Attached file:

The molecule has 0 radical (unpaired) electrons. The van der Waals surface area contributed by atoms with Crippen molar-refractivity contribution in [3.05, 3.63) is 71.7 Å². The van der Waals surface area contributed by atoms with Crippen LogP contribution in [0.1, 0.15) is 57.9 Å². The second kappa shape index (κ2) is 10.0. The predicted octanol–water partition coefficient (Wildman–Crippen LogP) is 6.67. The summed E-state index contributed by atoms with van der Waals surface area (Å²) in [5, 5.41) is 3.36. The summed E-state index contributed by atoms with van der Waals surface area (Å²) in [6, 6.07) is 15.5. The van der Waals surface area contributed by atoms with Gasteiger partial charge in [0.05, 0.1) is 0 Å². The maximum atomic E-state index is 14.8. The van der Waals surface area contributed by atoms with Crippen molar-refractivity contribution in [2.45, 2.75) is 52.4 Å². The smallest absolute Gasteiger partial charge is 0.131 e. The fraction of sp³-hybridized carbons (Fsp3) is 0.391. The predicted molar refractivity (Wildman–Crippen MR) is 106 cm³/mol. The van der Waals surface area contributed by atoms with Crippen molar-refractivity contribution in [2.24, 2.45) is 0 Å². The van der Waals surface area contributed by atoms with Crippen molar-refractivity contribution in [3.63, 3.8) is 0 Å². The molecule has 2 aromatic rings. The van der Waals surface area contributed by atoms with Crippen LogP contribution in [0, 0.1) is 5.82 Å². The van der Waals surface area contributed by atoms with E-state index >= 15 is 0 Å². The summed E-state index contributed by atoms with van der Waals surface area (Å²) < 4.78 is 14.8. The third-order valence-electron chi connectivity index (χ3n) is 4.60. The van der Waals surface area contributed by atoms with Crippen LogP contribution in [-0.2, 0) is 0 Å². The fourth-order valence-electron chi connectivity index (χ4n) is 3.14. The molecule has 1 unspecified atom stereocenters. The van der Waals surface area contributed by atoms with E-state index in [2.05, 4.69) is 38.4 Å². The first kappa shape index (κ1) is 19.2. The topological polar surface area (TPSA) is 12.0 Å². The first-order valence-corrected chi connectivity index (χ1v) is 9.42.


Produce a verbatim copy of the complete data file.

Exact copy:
The molecule has 0 radical (unpaired) electrons. The van der Waals surface area contributed by atoms with Crippen molar-refractivity contribution in [3.05, 3.63) is 71.7 Å². The van der Waals surface area contributed by atoms with Crippen LogP contribution in [0.1, 0.15) is 57.9 Å². The second kappa shape index (κ2) is 10.0. The predicted octanol–water partition coefficient (Wildman–Crippen LogP) is 6.67. The summed E-state index contributed by atoms with van der Waals surface area (Å²) in [5, 5.41) is 3.36. The summed E-state index contributed by atoms with van der Waals surface area (Å²) in [6, 6.07) is 15.5. The van der Waals surface area contributed by atoms with Gasteiger partial charge in [0.05, 0.1) is 0 Å². The maximum atomic E-state index is 14.8. The van der Waals surface area contributed by atoms with Crippen molar-refractivity contribution in [2.45, 2.75) is 52.4 Å². The smallest absolute Gasteiger partial charge is 0.131 e. The fraction of sp³-hybridized carbons (Fsp3) is 0.391. The predicted molar refractivity (Wildman–Crippen MR) is 106 cm³/mol. The van der Waals surface area contributed by atoms with Crippen molar-refractivity contribution in [2.24, 2.45) is 0 Å². The van der Waals surface area contributed by atoms with Crippen molar-refractivity contribution in [3.63, 3.8) is 0 Å². The molecule has 2 aromatic rings. The van der Waals surface area contributed by atoms with Crippen LogP contribution in [0, 0.1) is 5.82 Å². The van der Waals surface area contributed by atoms with E-state index >= 15 is 0 Å². The summed E-state index contributed by atoms with van der Waals surface area (Å²) < 4.78 is 14.8. The third-order valence-electron chi connectivity index (χ3n) is 4.60. The van der Waals surface area contributed by atoms with Crippen LogP contribution in [-0.2, 0) is 0 Å². The fourth-order valence-electron chi connectivity index (χ4n) is 3.14. The molecule has 1 unspecified atom stereocenters. The van der Waals surface area contributed by atoms with E-state index in [2.05, 4.69) is 38.4 Å². The first kappa shape index (κ1) is 19.2. The topological polar surface area (TPSA) is 12.0 Å². The first-order valence-corrected chi connectivity index (χ1v) is 9.42.